Down Here Together - Mudbound
The idea of shared space is one that has always been interesting to me. The ways in which different groups of people can exist in one place, but have such different realities that they can't identify with the plight of the other. Even when those plights are profoundly similar, the look only to social norms and fail to recognize the true fabric that binds us, humanity. Imagine constantly coming into contact with people who disregard your pain in favor of their whims and think nothing or your sacrifice that facilitates their gain. When your inner life isn't recognized by those around you, it can be a maddeningly disorienting experience. And it is that experience that Dee Rees' Mudbound gets so right. Beyond the technical merit, which the movie flaunts in ample measure, there is a heart here that is so clear and pure. These characters circle one another on rails; their orbits well-defined by centuries of oppression. Rees manages to beautifully capture both the broad strokes and small contours that take shape when people fail to realize we are down here together.
Mudbound is the story of two families, the Jacksons, who are Black, and the McAllans, who are White. These families share a farm in rural Mississippi. The White family owns the farm and the Black family works on it and lives there as a tenant. The White family is made up of Laura McAllan (played by Carey Mulligan), the doting wife who goes along when her husband, Henry (played by Jason Clarke) decides to move them to the country, Henry's over-the-top racist father, Pappy (played by Jonathan Banks), Henry's 'good guy' brother (played by Garrett Hedlund) and the couple's small children.
The Black family's matriarch is Florence (played by Mary J. Blige), who is forced to earn money when her husband, Hap (played by Rob Morgan), is no longer able to work. They, like the McAllans, do the best they can to raise their children, including their adult son, Ronzell (played by Jason Mitchell), who is off fighting in WWII. The film explores the myriad ways in which these people are forced to interact to make it in the world. It is done with a personal approach, with multiple narrators giving almost poetic takes on their particular story.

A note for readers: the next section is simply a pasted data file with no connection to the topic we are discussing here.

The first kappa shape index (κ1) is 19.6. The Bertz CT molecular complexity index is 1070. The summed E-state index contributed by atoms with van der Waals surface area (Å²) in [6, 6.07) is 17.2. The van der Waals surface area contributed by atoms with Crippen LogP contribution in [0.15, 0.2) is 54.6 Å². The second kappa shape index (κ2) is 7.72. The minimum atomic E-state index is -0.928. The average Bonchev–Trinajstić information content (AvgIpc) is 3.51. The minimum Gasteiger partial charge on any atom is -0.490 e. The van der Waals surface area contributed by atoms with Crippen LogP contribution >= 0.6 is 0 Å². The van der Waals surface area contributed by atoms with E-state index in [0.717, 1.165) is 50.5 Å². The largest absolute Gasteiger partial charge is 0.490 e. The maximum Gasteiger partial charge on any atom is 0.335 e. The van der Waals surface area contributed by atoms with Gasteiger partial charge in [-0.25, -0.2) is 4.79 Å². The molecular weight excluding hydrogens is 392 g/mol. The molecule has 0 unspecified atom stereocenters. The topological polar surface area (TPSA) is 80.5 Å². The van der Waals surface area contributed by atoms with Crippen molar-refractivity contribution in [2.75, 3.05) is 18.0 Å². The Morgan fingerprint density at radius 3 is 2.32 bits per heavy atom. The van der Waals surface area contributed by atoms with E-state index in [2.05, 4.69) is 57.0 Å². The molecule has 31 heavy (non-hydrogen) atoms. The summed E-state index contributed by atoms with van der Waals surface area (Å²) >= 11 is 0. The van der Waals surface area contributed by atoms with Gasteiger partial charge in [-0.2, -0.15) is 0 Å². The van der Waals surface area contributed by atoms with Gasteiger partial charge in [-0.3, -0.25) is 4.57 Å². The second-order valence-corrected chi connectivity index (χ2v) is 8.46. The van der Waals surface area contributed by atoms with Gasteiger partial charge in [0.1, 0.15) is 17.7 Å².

The best thing about Mudbound is the unusual windows it affords its audience into the condition of the Jackson family. Of course, when you encounter the sort of overt racism Pappy hands out, you are upset. But what about when all you want is to watch your mother eat a chocolate bar because you know how hard she works and how much those sorts of small luxuries can mean? What about the rightful pang of selfishness at the idea that you always have to care for children that are not your own even in a world that does not care about your children? That Black people have suffered injustices is obvious. But what can be less obvious is the depths those injustices can reach. They can truly change who you are, the fabric of your family and the generations that come after you. There is a certain dehumanization that results from the silent acceptance that you are less than someone else. Rees works comfortably in this space, telling a story that in its best moments can only be described as a revelation.
In the film's third act, it loses some of its discipline and delves into the melodramatic in a way that cheapens the overall effect. If the first two thirds are a world class seminar, the final third is an argument made with a bull horn. And while some of that is the fault of the source material, it was hard not to walk away feeling like I had seen something just short of a masterpiece. I don't know if it is fair to say that only a Black woman could have told this story, but I am oh so glad one did. There is a certain agency and empowerment imbued in every well-crafted frame. She has never lived this story, but it is hers all the same. Even if it is not necessarily your own, it is hard to imagine it won't bring you one step closer to understanding.
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